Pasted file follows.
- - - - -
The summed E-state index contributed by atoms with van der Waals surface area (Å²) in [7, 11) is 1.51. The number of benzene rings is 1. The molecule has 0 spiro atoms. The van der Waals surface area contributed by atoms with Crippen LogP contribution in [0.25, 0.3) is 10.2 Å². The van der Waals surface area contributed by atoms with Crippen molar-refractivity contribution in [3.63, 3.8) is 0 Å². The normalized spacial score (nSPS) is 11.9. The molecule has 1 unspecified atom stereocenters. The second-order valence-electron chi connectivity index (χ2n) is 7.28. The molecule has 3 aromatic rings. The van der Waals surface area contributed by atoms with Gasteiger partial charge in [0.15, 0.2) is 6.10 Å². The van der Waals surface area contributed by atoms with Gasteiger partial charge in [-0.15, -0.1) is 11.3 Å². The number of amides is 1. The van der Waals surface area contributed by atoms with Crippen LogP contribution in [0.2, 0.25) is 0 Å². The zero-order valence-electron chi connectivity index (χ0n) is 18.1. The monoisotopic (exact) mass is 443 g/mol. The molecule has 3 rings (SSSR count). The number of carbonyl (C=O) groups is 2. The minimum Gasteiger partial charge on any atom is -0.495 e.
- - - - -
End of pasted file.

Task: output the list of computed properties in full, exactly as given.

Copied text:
The summed E-state index contributed by atoms with van der Waals surface area (Å²) in [7, 11) is 1.51. The number of benzene rings is 1. The molecule has 0 spiro atoms. The van der Waals surface area contributed by atoms with Crippen LogP contribution in [0.25, 0.3) is 10.2 Å². The van der Waals surface area contributed by atoms with Crippen molar-refractivity contribution in [3.63, 3.8) is 0 Å². The normalized spacial score (nSPS) is 11.9. The molecule has 1 unspecified atom stereocenters. The second-order valence-electron chi connectivity index (χ2n) is 7.28. The molecule has 3 aromatic rings. The van der Waals surface area contributed by atoms with Gasteiger partial charge in [0.15, 0.2) is 6.10 Å². The van der Waals surface area contributed by atoms with Gasteiger partial charge in [-0.15, -0.1) is 11.3 Å². The number of amides is 1. The van der Waals surface area contributed by atoms with Crippen LogP contribution in [0.2, 0.25) is 0 Å². The zero-order valence-electron chi connectivity index (χ0n) is 18.1. The monoisotopic (exact) mass is 443 g/mol. The molecule has 3 rings (SSSR count). The number of carbonyl (C=O) groups is 2. The minimum Gasteiger partial charge on any atom is -0.495 e.